Cooking in a clay pot is a technique that shows up often in recipes from the south of France, northeastern Spain and northern Italy. In North Africa, the clay pots take the form of a tagine, a conical pot designed specifically for the purpose of braising food. This clay pot chicken was inspired by a recipe I found in the New York Times cooking section and modified to take advantage of my clay pot and to give it a little more of a Mediterranean flair.
The beauty of the clay pot is that it moderates and evens out the heat by trapping steam inside (making it a necessity to use extreme care when removing the lid). Even in a 375F oven, the chicken cooks slowly and becomes so tender it just falls off the bone. You could easily adapt this for a dutch oven and even cook it on the stovetop, but the results will be different in ways that are hard to describe.by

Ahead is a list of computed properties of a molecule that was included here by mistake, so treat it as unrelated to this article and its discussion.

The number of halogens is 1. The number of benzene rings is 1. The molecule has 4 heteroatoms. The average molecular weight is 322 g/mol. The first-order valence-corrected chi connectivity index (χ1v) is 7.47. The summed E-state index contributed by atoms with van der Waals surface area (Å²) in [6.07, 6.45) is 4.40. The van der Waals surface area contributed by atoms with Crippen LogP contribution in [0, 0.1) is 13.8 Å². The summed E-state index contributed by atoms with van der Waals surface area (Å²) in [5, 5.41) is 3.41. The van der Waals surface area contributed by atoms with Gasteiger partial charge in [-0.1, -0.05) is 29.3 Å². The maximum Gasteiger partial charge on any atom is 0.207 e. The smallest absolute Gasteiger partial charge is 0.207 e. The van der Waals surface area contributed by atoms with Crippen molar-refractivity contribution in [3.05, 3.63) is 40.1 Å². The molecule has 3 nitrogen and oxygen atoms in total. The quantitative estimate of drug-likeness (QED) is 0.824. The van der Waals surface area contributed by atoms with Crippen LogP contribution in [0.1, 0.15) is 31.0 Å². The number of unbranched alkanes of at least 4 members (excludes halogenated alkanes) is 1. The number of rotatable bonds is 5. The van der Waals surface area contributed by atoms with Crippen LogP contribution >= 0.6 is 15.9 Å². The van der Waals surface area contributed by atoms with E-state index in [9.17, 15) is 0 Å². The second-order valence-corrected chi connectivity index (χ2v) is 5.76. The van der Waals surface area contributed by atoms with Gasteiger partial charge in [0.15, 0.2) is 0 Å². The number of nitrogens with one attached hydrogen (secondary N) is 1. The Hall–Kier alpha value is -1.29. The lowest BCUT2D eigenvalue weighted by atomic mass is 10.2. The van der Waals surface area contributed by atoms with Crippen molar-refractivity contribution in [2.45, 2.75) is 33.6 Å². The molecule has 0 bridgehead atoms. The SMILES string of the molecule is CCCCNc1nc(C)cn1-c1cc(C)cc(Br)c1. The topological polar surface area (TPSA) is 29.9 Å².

A couple of months ago, I came across an article in the New York Times that focused on a French dish called Vegetables à la Grecque. It’s essentially lightly poached vegetables served at room temperature or slightly chilled, with a savory sauce that somewhat resembles a pickling liquid. That launched me on a research quest, which turned up a bounty of variations, and convinced me that as soon as the local farmer’s market is in full swing, I’ll be making this a mainstay dish for summer lunches and dinners.